As a result, we get to know these inner-circle friends thoroughly, just as they get to know us. For example, if I had a list of 10 important facts about myself, I would expect anyone I call a friend to be aware of them. They would also be adept at discerning my feelings in most situations — they could tell when I’m sad, happy, or just so-so.

Because introverts tend to favor a close, tight-knit friend group, we become extremely comfortable around those friends, able to be ourselves.

For years, I spent much of my life faking it: putting on a smile, forcing a laugh, feigning interest in conversations about the latest TV shows, and so on. I’d be nice to new people while hiding my exhaustion and longing to be alone.

Being in a room full of outgoing people, where I feel obligated to make small talk, is overwhelming for me — it’s like having loud music blaring in my ears, leaving me agitated, anxious, and miserable. It’s not unusual for me to tune out.

However, with my inner-circle friends, there’s a level of trust that makes space for deep and honest conversations.

Over the last few years, as I’ve navigated through some tough times, these friends have been my support system, just as I’ve been there for them. We lean on each other through both good times and bad.

I Was Tired of Faking It

As we grow up, many of us are taught that being social is synonymous with being popular, and that being popular equals success. So, we try to meet society’s expectations: We form large groups of friends and exhaust ourselves with endless social engagements.

For me, alcohol became a social elixir to help me “fake it till I make it” — except all the faking made me realize I was tired of pretending. I didn’t want to be at a party surrounded by acquaintances, forcing a smile through small talk, as I took another desperate sip of my gin and tonic, my brain urging me to leave so I could curl up in bed, utterly exhausted from the pretense of socializing.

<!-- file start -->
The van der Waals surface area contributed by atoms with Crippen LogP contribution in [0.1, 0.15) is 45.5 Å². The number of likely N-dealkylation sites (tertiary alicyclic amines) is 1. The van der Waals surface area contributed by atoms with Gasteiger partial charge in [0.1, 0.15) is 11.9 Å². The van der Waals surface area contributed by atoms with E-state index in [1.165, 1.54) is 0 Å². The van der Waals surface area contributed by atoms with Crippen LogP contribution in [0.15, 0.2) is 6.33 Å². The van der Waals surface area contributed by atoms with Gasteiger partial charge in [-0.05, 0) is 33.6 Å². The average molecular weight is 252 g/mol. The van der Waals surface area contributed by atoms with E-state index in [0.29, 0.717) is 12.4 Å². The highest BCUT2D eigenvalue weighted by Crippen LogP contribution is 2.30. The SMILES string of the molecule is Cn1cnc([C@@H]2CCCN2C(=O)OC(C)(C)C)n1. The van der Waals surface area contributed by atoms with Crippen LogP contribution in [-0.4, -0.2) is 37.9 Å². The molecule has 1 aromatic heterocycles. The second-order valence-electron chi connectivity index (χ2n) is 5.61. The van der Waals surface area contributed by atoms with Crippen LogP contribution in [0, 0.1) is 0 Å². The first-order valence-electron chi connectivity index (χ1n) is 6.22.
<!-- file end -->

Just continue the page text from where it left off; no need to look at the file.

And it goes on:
It’s not necessarily true that introverts hate parties. We can enjoy them sometimes, especially when we’re in the right mood or have a good reason to attend. However, we’d generally prefer a small gathering with our inner-circle friends, or just one friend, or even no friends — perhaps with a book or our favorite TV show instead.

Do you ever struggle to know what to say?

As an introvert, you actually have the ability to be an amazing conversationalist — even if you’re quiet and hate small talk. To learn how, we recommend this online course from our partner Michaela Chung. Click here to check out the Introvert Conversation Genius course.

Now, I Happily Embrace Myself as an Introvert

As I’ve gotten older, I’ve navigated the fine line between not wanting to alienate people in my life and not wanting to invest a lot of time or energy in someone who I can’t see becoming a close friend. My barometer for choosing friends has been refined over the years — I know what kind of person will “get” me.

Now, I happily accept that I will probably always have a small circle of friends, and that’s perfectly okay for me as an introvert. 

You might like:

This article contains affiliate links. We only recommend products we truly believe in.